Source: Biology letters (doi: 10.1098 / rsbl.2012.0240)
Biology Insecticides affect birds too
Due to a lack of data, researchers have not yet been able to prove whether and how the widespread use of the plant toxin DDT had had an impact on the bird world since the 1940s. Scientists from Canada have now succeeded in closing this gap by examining a two-meter-high bird dung heap in a chimney. There, they were able to trace the diet of chimney swifts from the mid-1930s to 1993, the researchers write in the "Proceedings B" of the British Royal Society. Accordingly, with the use of DDT, the diet of the birds also changed. Because the insecticide killed many species of beetles, they had to switch to less nutrient-rich bugs. Since then the occurrence of the birds has steadily decreased. The use of DDT in agriculture was later reduced and finally banned entirely. Although this increased the food supply of the birds again, the chimney swift population has not yet been able to fully recover. [Mst]
Source: Proc.R.Soc.B (doi: 10.1098 / rspb.2012.044)
Behavioral biology Hyrax practice regional singing skills
The males of rabbit-sized mammals produce complex sequences of sounds, similar to those of songbirds. This is what Israeli researchers from the University of Haifa found out. As they report in the "Proceedings B of the British Royal Society", the tone sequences are not randomly strung together sequences of sounds, but rather stanzas that follow an ordered structure. When comparing the chants of the hyrax, the researchers also saw that animals from different regions of Israel uttered their own variants of these stanzas. Accordingly, it is a question of regional dialects. [Mst]
Source: Proc. R. Soc. B, (doi: 10.1098 / rspb.2012.0322)
Technology A nano sponge can soak up oil - over and over again
In the manufacture of carbon nanotubes, a pinch of the element boron can help the elongated particles to crosslink to form a sponge-like structure. This material can be used to remove oil from a water surface, for example after an accident. This is what US chemists report in the journal "Scientific Reports". The carbon sponge can soak up the oil and store it permanently. The oil can also be burned without damaging the material. This way you can reuse the sponge several times. At the moment, the researchers are working on producing long strips of the material that can be spread out on the surface of water. // [reu] //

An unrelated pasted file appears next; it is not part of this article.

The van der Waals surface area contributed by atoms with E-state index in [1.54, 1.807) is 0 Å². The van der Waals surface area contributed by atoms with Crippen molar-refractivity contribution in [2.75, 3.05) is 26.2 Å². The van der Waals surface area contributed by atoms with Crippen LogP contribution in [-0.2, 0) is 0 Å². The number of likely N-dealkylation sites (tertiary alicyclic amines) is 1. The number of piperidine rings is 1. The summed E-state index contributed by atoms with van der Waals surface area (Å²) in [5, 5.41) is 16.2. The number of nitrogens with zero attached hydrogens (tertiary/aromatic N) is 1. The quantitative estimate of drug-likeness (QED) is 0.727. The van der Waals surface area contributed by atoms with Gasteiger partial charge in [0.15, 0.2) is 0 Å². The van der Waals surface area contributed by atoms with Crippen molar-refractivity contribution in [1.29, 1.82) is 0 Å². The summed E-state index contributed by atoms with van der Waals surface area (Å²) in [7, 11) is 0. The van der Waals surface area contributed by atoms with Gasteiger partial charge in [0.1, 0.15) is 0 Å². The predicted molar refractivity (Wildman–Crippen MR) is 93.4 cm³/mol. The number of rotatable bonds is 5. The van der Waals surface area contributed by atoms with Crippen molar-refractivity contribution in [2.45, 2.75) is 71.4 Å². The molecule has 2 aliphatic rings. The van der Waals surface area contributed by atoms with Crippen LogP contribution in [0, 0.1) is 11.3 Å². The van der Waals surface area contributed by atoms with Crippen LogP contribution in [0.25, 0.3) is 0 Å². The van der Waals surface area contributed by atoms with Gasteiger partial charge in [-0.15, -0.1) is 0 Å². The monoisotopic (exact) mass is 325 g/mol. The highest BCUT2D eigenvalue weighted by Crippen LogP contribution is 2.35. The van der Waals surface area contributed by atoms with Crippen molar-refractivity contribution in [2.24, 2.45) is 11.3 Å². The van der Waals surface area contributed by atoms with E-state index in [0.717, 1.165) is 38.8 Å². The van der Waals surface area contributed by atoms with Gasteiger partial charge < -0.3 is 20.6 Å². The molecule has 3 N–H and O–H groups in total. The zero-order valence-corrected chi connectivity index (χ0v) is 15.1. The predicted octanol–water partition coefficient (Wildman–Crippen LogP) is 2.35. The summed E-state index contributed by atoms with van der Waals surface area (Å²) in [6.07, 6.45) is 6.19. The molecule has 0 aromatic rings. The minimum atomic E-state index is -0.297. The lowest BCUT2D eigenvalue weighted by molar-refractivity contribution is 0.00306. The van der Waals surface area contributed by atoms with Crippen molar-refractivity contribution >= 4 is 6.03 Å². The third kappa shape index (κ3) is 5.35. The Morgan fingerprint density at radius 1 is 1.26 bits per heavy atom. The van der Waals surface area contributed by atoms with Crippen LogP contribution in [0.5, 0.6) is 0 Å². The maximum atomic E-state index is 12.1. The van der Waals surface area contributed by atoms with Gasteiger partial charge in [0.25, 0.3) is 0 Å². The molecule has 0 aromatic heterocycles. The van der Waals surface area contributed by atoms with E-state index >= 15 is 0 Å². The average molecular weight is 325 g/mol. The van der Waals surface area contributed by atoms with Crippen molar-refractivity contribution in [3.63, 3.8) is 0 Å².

Source: Scientific Reports
Medicine A blood test detects depression
Scientists from Chicago have developed a blood test for the first time that can be used to detect depression in adolescents. Eleven genetic markers reveal whether such a disorder is present. The test differentiates between two different types, depending on whether an anxiety disorder is also present or not. Such a blood test is important in order to be able to make an objective diagnosis, the researchers write in the specialist magazine "Translational Psychiatry". Because mood swings in young people in particular could falsify the results of a conventional examination. // [reu] //
Source: Translational Psychiatry
Medicine A vaccine can extend the life of cancer patients
This is the result of a phase 2 clinical trial that included eighty patients with a malignant brain tumor known as glioblastoma. The vaccine extended patients' lives by around four months compared to standard therapy. It was obtained individually from the tumor tissue of each individual patient. It contains certain protein compounds, heat shock proteins, against which the patient's immune system is supposed to be stimulated. The US study will be presented today at a conference of American neurosurgeons in Miami. // [reu] //
Space travel "Dragon" will soon be flying to the ISS
The US company SpaceX is expected to be the first private company to send an unmanned space capsule to the international space station at the end of April. There is a good chance that the capsule could launch on April 30, a NASA spokesman said yesterday. The most important goals of the mission include a flyby of the ISS and a docking maneuver for the reusable space capsule "Dragon". This transporter is intended to replace the space shuttles that were decommissioned last July. // [reu] //
Psychology Human facial expressions are not associated with the same feelings everywhere
The mine game is therefore not a universal language. Researchers from Scotland and Switzerland who examined the perception of facial features on the computer monitor are convinced of this. Test subjects from Asia and Europe were asked to evaluate on the screen which feeling is conveyed by a computer-generated face. The western test subjects were able to reliably assign the faces to the six basic emotions. The Asian participants, however, had problems with it. The researchers reported in the specialist journal "PNAS" that it was difficult to assign them to negative feelings such as fear, anger and disgust. However, a smile means the same thing in all cultures, they also write. // [reu] //